Russian GDP for the month of September grew at a rate of 1.1% year on year, pushing the year-to-date rate of expansion up from 0.7% in August to 0.8% - above the central bank's 0.5% target for the year and western economist's mean 0.2%. Growth in the third quarter reached 0.7% year on year according to Economic Development Minister Vedev.
The World Bank had said in March that if the crisis escalated after Crimea (which it did) Russia would contract by 1.8% in 2014, meanwhile in July the IMF cut Russia's growth forecast to 0.2% for 2014 and the ERBD as recent as September forecasted Russia would not grow at all in 2014. Clearly, these predictions will be fairly wrong assuming Russia avoides a disaster in the fourth quarter.
In September, domestic manufacturing was boosted by a weaker ruble, the start of the Chinese gas pipeline construction and Russia's food import sanctions on the West as it grew by its fastest rate in two years; 2.8%.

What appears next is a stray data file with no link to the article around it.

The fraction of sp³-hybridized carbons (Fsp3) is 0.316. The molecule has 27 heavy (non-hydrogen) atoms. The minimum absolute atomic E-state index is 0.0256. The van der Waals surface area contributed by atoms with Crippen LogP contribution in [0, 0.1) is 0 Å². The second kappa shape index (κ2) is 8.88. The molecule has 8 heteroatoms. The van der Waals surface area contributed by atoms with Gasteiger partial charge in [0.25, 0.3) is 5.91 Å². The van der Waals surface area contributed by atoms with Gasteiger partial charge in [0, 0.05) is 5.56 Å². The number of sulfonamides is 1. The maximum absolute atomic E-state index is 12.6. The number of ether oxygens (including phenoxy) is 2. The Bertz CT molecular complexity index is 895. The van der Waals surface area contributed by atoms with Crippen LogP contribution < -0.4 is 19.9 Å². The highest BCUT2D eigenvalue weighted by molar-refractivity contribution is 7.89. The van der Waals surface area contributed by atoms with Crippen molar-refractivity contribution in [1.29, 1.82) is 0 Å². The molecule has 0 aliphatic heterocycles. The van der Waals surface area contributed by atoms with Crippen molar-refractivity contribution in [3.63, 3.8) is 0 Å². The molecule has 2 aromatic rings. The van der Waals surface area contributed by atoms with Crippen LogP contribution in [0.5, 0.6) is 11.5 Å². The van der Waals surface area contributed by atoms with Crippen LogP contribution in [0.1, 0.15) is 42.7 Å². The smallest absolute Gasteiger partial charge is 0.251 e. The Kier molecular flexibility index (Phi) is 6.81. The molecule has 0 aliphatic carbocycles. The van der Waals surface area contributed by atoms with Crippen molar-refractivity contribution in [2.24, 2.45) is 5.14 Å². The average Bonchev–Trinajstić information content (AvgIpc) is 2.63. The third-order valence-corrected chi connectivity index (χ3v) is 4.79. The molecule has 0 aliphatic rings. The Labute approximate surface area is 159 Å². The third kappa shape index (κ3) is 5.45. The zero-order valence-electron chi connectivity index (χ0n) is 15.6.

Agriculture registered a stunning 17% gain in September as better temperatures, increased productivity and increased use of land drove a major boost to grain production.
Elsewhere, retail sales (1.7%) and services (1.9%) improved as consumers continued to spend despite low confidence because of an extremely healthy household balance sheet.
The drag on GDP was investment which contracted by 2.8% in September, pulling the year to date rate down to minus 2.5%. Investment has been hit by deteriorating confidence in businesses, poor conditions in certain sectors such as mining and real-estate, sanctions, higher interest rates and general tighter lending standards after new central bank rules were imposed.
Meanwhile, separate data indicated that the federal government ran a surplus of 1,110 billion rubles, or 26 billion dollars, in the first 9 months of 2014 up 25% year-on-year. No data has been released for the trade balance for September but in August Russia ran a 16bn dollar surplus which was up 12% on the year.